GFCI protection is a required safety measure for virtually all outlets close to water or in outdoor areas. The term stands for ground fault circuit interrupter, meaning it can detect an electrical fault (incorrect energy flow) and shut off power before an accident or injury occurs.
You can install a GFCI receptacle installed at an individual power outlet, or you can use a GFCI breaker in the electrical panel to have GFCI protection for all outlets powered by that breaker.
The choice between a GFCI breaker or a GFCI receptacle depends on your home’s electrical wiring, location of outlets that need protection, space available, and costs.
GFCI Receptacle vs. GFCI Breaker
The GFCI receptacle sits right inside an individual power outlet. You know those power outlets with the test and reset buttons? That’s the face plate of a GFCI receptacle. The receptacle itself is the electrical unit inside the wall. GFCI receptacles are a bit larger than standard receptacles.
Anything plugged into a GFCI receptacle will shut off if the unit detects a problem. If there are power outlets connected further down the same line, those outlets will also lose power in case of a problem.
The GFCI breaker is built into (or added onto) your electrical panel. Instead of the basic breaker switch that flips on and off, the GFCI breaker is typically a little larger and has its own test and reset buttons.
Every power outlet that operates on the GFCI breaker’s line will have full GFCI protection.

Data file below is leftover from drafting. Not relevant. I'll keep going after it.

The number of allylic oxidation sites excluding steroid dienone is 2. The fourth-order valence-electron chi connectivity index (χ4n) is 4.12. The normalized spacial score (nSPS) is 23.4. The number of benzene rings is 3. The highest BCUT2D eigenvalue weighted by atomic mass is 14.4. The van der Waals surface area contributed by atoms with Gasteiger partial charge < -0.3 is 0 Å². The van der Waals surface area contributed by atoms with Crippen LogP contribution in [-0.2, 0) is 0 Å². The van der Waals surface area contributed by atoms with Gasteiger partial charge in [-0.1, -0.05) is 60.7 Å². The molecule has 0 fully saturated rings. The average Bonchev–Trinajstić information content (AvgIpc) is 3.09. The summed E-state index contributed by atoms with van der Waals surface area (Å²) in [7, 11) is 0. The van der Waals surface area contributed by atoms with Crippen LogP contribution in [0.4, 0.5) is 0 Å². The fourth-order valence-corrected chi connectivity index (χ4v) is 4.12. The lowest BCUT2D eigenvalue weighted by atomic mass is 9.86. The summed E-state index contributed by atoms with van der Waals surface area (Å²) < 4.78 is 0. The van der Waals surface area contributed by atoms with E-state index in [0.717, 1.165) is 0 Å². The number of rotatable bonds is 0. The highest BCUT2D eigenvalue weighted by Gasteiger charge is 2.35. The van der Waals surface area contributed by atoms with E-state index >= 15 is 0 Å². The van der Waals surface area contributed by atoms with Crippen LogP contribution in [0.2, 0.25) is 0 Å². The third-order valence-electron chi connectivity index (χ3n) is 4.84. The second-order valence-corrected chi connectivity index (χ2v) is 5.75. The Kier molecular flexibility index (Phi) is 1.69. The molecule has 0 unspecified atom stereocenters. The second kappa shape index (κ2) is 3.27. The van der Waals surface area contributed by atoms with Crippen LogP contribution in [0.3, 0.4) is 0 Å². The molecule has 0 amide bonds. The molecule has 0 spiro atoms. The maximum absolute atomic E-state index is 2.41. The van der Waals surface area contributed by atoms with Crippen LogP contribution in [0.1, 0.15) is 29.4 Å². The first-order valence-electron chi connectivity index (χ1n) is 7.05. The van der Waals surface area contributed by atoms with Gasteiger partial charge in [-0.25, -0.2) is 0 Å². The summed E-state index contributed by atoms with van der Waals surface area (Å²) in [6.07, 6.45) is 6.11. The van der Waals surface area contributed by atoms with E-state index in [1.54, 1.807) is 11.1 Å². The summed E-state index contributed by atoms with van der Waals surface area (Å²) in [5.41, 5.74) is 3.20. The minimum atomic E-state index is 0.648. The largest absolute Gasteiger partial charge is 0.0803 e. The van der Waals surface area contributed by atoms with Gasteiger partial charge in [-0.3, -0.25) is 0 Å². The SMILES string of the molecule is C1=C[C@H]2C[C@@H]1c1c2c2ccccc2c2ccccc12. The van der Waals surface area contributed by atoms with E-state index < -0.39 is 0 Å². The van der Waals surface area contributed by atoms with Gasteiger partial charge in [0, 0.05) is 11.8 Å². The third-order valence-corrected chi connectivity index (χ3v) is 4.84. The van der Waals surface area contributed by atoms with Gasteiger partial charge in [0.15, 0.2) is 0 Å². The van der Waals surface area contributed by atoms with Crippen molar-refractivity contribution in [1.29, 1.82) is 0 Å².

When Should I Use a GFCI Receptacle?
GFCI receptacles work perfectly well for many applications:
- When a circuit powers some receptacles that need GFCI protection and some that don’t
- When the receptacle is located far away from the panel box
- When you need few GFCI outlets and don’t want the expense of a high-quality GFCI breaker
When Should I Use a GFCI Breaker?
Protecting an entire circuit with a GFCI breaker can also make sense:
- When most or all outlets on a circuit need GFCI protection
- When some outlet locations lack the space for bulky GFCI receptacles
- If you simply prefer the greater protection of the entire circuit
- For specialty uses that require a GFCI breaker, such as heated swimming pools
Operating a GFCI Breaker or Receptacle
You can use all your appliances and electronics normally with GFCI lines. The power simply shuts off when the GFCI detects an abnormal current — for example, if a blow dryer gets wet.
Monthly GFCI tests help ensure that the system can successfully detect a problem. Simply plug in an appliance, turn it on, and press the test button. The power should shut off and then you can press the reset button. To test a GFCI breaker, you can test every outlet connected to the circuit.
Installing GFCI Devices
A new GFCI breaker or receptacle is a relatively simple electrical project, but it still requires plenty of knowledge about electrical wiring and safety practices. Installed improperly, a GFCI device could fail to provide real protection and may result in significant or even fatal injury.
Want the best performance and protection? Don’t want to buy special tools or spend your free time tinkering with dangerous wiring? Hire a residential electrician to install your GFCI devices professionally!